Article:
In the mid-1960’s he was named Deputy Commander of the Disinformation Department. He described his job as being “in charge of designing disinformation games. That is, how to deceive the opponent, bringing the West to the wrong conclusions about certain issues.”
It played upon existing anti-American biases in the developing world and within Western Europe.
A Mass Deception
Between 1945–46 about three million Germans were expelled from Czechoslovakia as “unreliable citizens.” Only those who could prove they were anti-fascist were allowed to stay. They became second-class citizens and weren’t allowed to leave the country.
In 1964, the Czech government decided to release 200,000 Germans still living in Czechoslovakia. Before they were released to the West, the Germans were given pieces of disinformation deliberately concocted by Czech intelligence so the Germans, upon entry to Western Europe, would report it to the authorities as proof of loyalty to Western ideals and a rejection of Communism.
As Bittner described in his 2016 interview,
“That was the moment when the Disinformation Department stepped in and recruited several hundred Germans as spies — but they were recruited for disinformation purposes. They received instructions on what to do, how to handle themselves, what were the major objectives, etc. These people were of course anti-Communist, so there was an assumption that immediately after crossing the borders they would immediately say ‘oh I’m so happy to be here in the West, and this is what those Czech bastards want me to do.’”
After hundreds of expatriates approached the West German government with the same information, the West Germans concluded that they were witnessing a major espionage offensive by the Communists.
But it was all a distraction.
According to Bittner, the real spy work was happening while the ex-Czech German decoys unwittingly played the disinformation game.
Which makes you wonder: what if evidence of Russian interference in the 2016 election and the Trump collusion allegations are all planted, much like the false testimony of the Czech-German ex-pats?
What if it’s all a front for a shadow campaign to distract the American government from a deeper campaign by the Kremlin to collect and exploit American intelligence?
After a while, looking at disinformation can feel like a hall of mirrors.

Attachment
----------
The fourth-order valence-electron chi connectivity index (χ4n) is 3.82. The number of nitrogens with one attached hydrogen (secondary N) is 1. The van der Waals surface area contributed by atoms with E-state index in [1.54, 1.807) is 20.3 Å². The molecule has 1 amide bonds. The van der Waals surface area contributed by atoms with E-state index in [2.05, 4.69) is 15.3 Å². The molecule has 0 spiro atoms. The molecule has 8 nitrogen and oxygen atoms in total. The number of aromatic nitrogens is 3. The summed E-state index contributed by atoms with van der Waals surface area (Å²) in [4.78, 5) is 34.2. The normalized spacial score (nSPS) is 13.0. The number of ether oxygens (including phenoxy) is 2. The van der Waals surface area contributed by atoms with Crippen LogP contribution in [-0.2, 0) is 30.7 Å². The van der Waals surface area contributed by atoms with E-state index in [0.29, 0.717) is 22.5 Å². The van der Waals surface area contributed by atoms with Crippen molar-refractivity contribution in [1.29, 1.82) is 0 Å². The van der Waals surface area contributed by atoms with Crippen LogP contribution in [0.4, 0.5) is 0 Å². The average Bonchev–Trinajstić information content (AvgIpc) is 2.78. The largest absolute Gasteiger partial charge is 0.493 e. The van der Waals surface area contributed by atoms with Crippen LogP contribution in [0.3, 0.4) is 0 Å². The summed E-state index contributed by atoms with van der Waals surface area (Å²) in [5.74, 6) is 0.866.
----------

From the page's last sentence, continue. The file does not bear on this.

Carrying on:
Media Hoaxes & Kompromat Collection Techniques
Meddling with government intelligence wasn’t the only prank pulled by Bittner’s Disinformation Department. They also used the media as a way to transmit misleading information.
In the mid-60’s, Czech intelligence duped a Czech TV documentary team for a special called “The Secret of Devil’s Lake.” They sunk chests of captured Nazi papers in a lake, making them look as though they were artifacts left over from the second world war.
“When the documentary divers brought the chests up, Bittman’s spies claimed they found a list of names: Nazis, currently working as spies for the West German government. When the so-called list was reported, it threw a major wrench in the West German spy network.” (From a 2009 TV interview with Larry Bittman)
Additionally, the Disinformation Department was responsible for collecting compromising material — or kompromat — about Western political officials.
Czech intelligence set up a bordello with hidden cameras in Bonn, West Germany to catch politicians in the act. They used the material to either discredit the politician through the media or as blackmail to compel them to be operatives.
Shreds of Truth
The most deceptive aspect of disinformation tactics is that the larger false narratives are often woven around small kernels of truth — making the false narrative easier to swallow and harder to disprove.
One example of kompromat fused with disinformation is the “Golden Showers memo.”
The disputed document, which was released to the public before the Inauguration as breaking news by Buzzfeed, was purportedly created by a British spy. It listed surveillance data collected by Russian intelligence from a hotel in Moscow that Trump and members of his administration frequented. In a pre-Inauguration news conference, Trump admitted to having warned his officials to stay vigilant in such hotels:
“I always tell them, anywhere, but I always tell them, if I’m leaving this country, ‘Be very careful. Because in your hotel rooms — and no matter where you go, you’re gonna probably have cameras. I’m not referring just to Russia, but I would certainly put them in that category — and number one I hope you’re going to be good anyway. But in those rooms you have cameras in the strangest places. Cameras that are so small with modern technology, you can’t see them and you won’t know. You better be careful or you’ll be watching yourself on nightly television.’ I tell this to people all the time.” (Trump news conference, January 17, 2017)